James takes over from Laura Merson, who has been leading new initiatives in data sharing for emerging infections at IDDO since 2015.
James is a statistician whose research focuses on the treatment of infectious diseases. James holds a Wellcome-funded Henry Dale Fellowship on improving the diagnosis and treatment of severe falciparum malaria. James also works on Plasmodium vivax malaria, COVID-19, and Chagas disease. He is currently based at the Oxford University Clinical Research Unit (OUCRU) in Viet Nam and will transition to Oxford during his fellowship.
Professor Philippe Guérin, Director of IDDO said: “We are thrilled to welcome James’ expertise to the team, and look forward to the impact that his breadth of experience will bring to IDDO’s efforts to maximise the value of data reuse and open science.”
Prior to taking up his Fellowship, James was a post-doctoral researcher at the Mahidol Oxford Tropical Medicine Research Unit (MORU), Bangkok. He received his doctorate in Statistics from the University of Oxford, and holds a first-class honours degree in Mathematics and Computer Science, also from Oxford. Alongside his deep expertise on a range of diseases within IDDO’s portfolio, James has published on machine learning, pharmacometric modelling, and trial design.
James’ recent research looked at the efficacy of tafenoquine for the radical cure of vivax malaria. Tafenoquine’s main advantage is that it can be taken as a single dose, unlike primaquine, the current treatment, which needs to be taken daily for 7–14 days. His work, using WWARN-hosted data, found strong evidence that the currently recommended adult dose of tafenoquine is insufficient for radical cure in all adults.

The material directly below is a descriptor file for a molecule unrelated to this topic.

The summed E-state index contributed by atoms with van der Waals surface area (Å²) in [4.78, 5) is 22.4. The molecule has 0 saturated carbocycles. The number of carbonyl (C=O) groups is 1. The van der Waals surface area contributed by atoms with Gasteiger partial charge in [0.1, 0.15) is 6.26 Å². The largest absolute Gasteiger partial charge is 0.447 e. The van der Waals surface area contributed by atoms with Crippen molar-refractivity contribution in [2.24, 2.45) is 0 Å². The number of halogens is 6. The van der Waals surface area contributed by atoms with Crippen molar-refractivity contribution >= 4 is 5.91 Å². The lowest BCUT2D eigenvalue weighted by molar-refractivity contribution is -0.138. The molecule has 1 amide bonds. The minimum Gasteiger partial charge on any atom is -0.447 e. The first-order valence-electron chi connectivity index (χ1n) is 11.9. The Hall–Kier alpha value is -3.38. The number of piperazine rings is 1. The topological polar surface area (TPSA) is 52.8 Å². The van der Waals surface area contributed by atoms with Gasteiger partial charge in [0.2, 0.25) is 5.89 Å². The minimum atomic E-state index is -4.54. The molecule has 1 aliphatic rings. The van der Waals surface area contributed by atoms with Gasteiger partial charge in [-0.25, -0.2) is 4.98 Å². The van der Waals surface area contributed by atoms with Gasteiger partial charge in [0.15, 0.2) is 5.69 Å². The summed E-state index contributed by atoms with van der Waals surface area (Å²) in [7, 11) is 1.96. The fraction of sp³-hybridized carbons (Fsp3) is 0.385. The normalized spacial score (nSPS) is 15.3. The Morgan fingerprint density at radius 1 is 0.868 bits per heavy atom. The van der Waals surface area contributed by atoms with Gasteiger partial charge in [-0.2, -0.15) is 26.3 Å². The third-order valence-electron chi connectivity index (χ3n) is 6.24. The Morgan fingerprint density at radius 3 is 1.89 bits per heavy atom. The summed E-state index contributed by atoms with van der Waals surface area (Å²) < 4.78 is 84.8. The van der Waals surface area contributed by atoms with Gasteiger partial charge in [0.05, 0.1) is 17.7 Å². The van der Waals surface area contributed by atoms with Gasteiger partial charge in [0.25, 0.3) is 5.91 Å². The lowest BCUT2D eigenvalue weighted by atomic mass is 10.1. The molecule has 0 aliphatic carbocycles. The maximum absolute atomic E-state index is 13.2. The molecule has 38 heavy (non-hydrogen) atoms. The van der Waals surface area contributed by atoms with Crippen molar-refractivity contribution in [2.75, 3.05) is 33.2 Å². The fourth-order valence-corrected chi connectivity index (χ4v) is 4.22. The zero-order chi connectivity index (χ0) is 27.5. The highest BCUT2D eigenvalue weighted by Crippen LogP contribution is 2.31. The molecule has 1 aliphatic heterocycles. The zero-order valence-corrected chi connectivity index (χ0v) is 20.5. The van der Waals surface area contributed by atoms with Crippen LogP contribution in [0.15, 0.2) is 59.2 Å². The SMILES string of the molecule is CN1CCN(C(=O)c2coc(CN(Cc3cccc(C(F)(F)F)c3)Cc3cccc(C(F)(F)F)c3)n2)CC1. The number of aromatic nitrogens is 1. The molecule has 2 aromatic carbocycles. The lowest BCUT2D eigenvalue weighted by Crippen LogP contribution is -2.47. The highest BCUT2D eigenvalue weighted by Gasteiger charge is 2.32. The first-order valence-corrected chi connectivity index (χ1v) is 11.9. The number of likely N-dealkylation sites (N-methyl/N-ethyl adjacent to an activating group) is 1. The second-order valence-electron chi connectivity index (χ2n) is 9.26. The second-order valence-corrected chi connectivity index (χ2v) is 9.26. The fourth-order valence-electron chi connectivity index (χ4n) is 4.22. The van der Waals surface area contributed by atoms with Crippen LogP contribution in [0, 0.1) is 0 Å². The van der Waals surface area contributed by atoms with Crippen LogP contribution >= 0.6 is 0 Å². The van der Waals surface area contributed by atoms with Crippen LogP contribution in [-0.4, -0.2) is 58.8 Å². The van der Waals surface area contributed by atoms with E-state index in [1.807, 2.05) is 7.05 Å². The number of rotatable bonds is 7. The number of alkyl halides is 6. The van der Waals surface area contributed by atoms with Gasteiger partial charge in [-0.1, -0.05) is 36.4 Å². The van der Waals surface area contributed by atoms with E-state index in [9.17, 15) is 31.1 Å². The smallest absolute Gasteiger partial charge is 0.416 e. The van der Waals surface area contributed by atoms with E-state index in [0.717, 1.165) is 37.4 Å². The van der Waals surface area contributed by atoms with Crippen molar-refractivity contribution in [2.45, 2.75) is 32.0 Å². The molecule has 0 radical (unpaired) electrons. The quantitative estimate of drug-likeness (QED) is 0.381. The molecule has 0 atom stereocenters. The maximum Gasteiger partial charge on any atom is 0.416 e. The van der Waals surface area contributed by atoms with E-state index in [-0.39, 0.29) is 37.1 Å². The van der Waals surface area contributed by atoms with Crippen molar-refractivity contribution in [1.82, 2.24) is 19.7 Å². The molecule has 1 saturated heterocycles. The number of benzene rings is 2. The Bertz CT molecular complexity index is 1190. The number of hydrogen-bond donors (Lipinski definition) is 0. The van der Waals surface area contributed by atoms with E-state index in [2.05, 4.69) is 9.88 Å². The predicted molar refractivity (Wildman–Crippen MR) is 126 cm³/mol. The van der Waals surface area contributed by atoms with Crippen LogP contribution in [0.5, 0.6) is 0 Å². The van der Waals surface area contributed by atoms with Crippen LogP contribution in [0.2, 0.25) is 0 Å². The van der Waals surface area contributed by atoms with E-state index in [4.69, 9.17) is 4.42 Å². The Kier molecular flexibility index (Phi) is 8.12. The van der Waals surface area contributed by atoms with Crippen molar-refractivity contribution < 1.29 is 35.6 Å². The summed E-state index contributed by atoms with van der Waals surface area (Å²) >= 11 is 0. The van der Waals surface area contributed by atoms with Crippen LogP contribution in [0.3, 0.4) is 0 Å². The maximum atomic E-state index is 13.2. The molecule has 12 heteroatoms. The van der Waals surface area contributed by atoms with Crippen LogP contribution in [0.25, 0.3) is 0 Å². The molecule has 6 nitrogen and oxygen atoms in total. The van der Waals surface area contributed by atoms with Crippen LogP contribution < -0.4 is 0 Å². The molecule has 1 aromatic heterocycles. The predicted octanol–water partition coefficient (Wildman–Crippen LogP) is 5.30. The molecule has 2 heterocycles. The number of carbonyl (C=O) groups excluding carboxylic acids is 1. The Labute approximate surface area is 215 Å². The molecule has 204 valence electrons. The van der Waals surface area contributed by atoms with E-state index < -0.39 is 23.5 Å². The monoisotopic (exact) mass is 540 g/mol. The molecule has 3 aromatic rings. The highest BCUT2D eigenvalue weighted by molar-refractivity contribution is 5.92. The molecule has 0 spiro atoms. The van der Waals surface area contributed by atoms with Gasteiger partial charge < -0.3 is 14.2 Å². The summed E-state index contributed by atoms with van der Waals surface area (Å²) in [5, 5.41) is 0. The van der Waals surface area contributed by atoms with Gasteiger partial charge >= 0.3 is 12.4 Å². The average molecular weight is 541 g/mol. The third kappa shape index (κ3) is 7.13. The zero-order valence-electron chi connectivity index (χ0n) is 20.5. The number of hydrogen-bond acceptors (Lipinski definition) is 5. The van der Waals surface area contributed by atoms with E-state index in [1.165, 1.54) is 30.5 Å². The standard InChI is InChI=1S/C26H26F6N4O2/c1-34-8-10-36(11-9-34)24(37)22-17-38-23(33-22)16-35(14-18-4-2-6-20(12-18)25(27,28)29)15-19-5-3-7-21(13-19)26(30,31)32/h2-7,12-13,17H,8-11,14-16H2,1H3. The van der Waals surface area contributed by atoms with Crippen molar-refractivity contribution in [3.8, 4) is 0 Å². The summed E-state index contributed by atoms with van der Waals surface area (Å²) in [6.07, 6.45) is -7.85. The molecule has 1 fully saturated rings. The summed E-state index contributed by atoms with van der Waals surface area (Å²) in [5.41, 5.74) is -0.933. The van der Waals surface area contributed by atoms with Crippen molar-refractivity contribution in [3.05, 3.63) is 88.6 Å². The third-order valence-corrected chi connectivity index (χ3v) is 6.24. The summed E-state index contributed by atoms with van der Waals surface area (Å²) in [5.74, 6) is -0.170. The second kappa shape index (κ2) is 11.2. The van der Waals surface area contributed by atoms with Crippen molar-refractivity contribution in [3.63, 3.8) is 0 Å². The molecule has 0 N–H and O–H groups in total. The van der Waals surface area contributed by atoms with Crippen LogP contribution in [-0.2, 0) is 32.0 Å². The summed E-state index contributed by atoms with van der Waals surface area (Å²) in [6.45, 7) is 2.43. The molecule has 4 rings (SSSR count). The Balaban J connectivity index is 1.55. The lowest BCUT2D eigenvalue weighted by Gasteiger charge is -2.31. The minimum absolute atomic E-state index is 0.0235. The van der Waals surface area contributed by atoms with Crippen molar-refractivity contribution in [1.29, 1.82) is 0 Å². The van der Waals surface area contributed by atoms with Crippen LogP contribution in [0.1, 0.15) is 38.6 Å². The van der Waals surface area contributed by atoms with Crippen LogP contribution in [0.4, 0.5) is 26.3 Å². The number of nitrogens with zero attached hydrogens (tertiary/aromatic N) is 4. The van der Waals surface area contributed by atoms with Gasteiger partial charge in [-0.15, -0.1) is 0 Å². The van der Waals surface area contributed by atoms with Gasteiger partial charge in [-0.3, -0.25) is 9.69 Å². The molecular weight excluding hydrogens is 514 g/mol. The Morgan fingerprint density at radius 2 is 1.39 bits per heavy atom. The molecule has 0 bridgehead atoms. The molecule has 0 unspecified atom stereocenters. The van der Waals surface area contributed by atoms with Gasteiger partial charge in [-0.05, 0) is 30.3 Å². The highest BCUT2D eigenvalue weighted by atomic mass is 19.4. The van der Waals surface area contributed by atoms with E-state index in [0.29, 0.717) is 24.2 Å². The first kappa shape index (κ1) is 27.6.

“The same single dose of tafenoquine is recommended for all adults and this has important practical advantages. However, because of variation in body weight, that dose results in substantial variation in drug exposure,” explained the paper’s lead author Dr James Watson. “Overall, it seems that the currently recommended adult dose of tafenoquine is not as good as optimal primaquine treatment in preventing relapsing P. vivax malaria in all endemic regions.”
To understand more about tafenoquine’s mechanism of action and optimal dosing, the team conducted an individual patient data meta-analysis from patients recruited to the three clinical trials that led to the drug’s approval, and healthy volunteers involved in an earlier pharmacokinetics study. They used statistical models to characterise the relationship between the weight-adjusted dose of tafenoquine or primaquine treatment and the likelihood of recurrent malaria infection.
Find out more about James’ work in vivax malaria in our recent webinar.